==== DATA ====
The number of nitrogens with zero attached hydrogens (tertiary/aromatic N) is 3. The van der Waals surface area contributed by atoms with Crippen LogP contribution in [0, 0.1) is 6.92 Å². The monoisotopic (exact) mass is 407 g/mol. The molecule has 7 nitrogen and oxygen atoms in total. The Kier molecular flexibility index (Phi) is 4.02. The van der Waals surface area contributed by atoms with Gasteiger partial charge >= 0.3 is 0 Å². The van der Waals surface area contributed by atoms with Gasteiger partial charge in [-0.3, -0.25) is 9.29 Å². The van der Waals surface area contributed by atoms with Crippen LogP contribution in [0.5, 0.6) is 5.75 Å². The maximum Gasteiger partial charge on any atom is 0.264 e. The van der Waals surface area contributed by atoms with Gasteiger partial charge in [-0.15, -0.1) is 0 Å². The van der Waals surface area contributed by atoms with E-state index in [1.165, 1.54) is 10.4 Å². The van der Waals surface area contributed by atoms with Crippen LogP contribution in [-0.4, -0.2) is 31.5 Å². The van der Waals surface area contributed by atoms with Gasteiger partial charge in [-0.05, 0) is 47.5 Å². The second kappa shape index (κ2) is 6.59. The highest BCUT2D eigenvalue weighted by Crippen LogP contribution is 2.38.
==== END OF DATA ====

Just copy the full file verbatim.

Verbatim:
The number of nitrogens with zero attached hydrogens (tertiary/aromatic N) is 3. The van der Waals surface area contributed by atoms with Crippen LogP contribution in [0, 0.1) is 6.92 Å². The monoisotopic (exact) mass is 407 g/mol. The molecule has 7 nitrogen and oxygen atoms in total. The Kier molecular flexibility index (Phi) is 4.02. The van der Waals surface area contributed by atoms with Gasteiger partial charge >= 0.3 is 0 Å². The van der Waals surface area contributed by atoms with Gasteiger partial charge in [-0.3, -0.25) is 9.29 Å². The van der Waals surface area contributed by atoms with Crippen LogP contribution in [0.5, 0.6) is 5.75 Å². The maximum Gasteiger partial charge on any atom is 0.264 e. The van der Waals surface area contributed by atoms with Gasteiger partial charge in [-0.15, -0.1) is 0 Å². The van der Waals surface area contributed by atoms with E-state index in [1.165, 1.54) is 10.4 Å². The van der Waals surface area contributed by atoms with Crippen LogP contribution in [-0.4, -0.2) is 31.5 Å². The van der Waals surface area contributed by atoms with Gasteiger partial charge in [-0.05, 0) is 47.5 Å². The second kappa shape index (κ2) is 6.59. The highest BCUT2D eigenvalue weighted by Crippen LogP contribution is 2.38.